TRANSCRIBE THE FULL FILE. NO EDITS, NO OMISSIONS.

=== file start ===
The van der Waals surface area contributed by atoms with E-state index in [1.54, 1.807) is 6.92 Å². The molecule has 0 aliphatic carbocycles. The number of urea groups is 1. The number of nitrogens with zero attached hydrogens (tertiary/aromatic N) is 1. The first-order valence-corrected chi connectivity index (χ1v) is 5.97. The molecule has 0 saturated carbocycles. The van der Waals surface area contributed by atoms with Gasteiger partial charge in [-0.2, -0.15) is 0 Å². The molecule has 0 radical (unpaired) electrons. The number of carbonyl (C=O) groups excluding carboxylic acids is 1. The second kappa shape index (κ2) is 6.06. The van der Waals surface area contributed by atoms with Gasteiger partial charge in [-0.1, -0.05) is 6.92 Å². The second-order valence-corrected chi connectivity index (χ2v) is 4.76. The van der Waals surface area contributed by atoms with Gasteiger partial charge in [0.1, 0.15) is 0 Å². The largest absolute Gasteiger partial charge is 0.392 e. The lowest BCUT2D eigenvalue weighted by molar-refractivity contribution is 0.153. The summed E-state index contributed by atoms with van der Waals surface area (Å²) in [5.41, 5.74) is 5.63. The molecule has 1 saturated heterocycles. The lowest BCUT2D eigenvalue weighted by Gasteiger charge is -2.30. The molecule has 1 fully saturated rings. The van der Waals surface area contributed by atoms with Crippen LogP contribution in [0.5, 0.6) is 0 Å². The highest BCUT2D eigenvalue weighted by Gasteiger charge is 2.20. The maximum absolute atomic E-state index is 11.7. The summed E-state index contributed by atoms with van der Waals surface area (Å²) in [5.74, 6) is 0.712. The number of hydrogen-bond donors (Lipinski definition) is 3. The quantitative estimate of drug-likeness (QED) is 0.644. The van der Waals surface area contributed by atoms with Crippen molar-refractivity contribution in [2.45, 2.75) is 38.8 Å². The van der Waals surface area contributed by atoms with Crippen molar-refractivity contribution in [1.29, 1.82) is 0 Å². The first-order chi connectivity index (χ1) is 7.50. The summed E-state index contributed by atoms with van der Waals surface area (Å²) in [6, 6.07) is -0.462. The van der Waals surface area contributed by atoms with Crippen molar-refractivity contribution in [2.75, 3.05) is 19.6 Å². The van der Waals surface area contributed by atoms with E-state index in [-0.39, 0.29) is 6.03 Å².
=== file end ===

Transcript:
The van der Waals surface area contributed by atoms with E-state index in [1.54, 1.807) is 6.92 Å². The molecule has 0 aliphatic carbocycles. The number of urea groups is 1. The number of nitrogens with zero attached hydrogens (tertiary/aromatic N) is 1. The first-order valence-corrected chi connectivity index (χ1v) is 5.97. The molecule has 0 saturated carbocycles. The van der Waals surface area contributed by atoms with Gasteiger partial charge in [-0.2, -0.15) is 0 Å². The molecule has 0 radical (unpaired) electrons. The number of carbonyl (C=O) groups excluding carboxylic acids is 1. The second kappa shape index (κ2) is 6.06. The van der Waals surface area contributed by atoms with Gasteiger partial charge in [-0.1, -0.05) is 6.92 Å². The second-order valence-corrected chi connectivity index (χ2v) is 4.76. The van der Waals surface area contributed by atoms with Gasteiger partial charge in [0.1, 0.15) is 0 Å². The largest absolute Gasteiger partial charge is 0.392 e. The lowest BCUT2D eigenvalue weighted by molar-refractivity contribution is 0.153. The summed E-state index contributed by atoms with van der Waals surface area (Å²) in [5.41, 5.74) is 5.63. The molecule has 1 saturated heterocycles. The lowest BCUT2D eigenvalue weighted by Gasteiger charge is -2.30. The molecule has 1 fully saturated rings. The van der Waals surface area contributed by atoms with Crippen LogP contribution in [0.5, 0.6) is 0 Å². The highest BCUT2D eigenvalue weighted by Gasteiger charge is 2.20. The maximum absolute atomic E-state index is 11.7. The summed E-state index contributed by atoms with van der Waals surface area (Å²) in [5.74, 6) is 0.712. The number of hydrogen-bond donors (Lipinski definition) is 3. The quantitative estimate of drug-likeness (QED) is 0.644. The van der Waals surface area contributed by atoms with Crippen molar-refractivity contribution in [2.45, 2.75) is 38.8 Å². The van der Waals surface area contributed by atoms with Crippen molar-refractivity contribution in [1.29, 1.82) is 0 Å². The first-order chi connectivity index (χ1) is 7.50. The summed E-state index contributed by atoms with van der Waals surface area (Å²) in [6, 6.07) is -0.462. The van der Waals surface area contributed by atoms with Crippen molar-refractivity contribution in [2.75, 3.05) is 19.6 Å². The van der Waals surface area contributed by atoms with E-state index in [-0.39, 0.29) is 6.03 Å².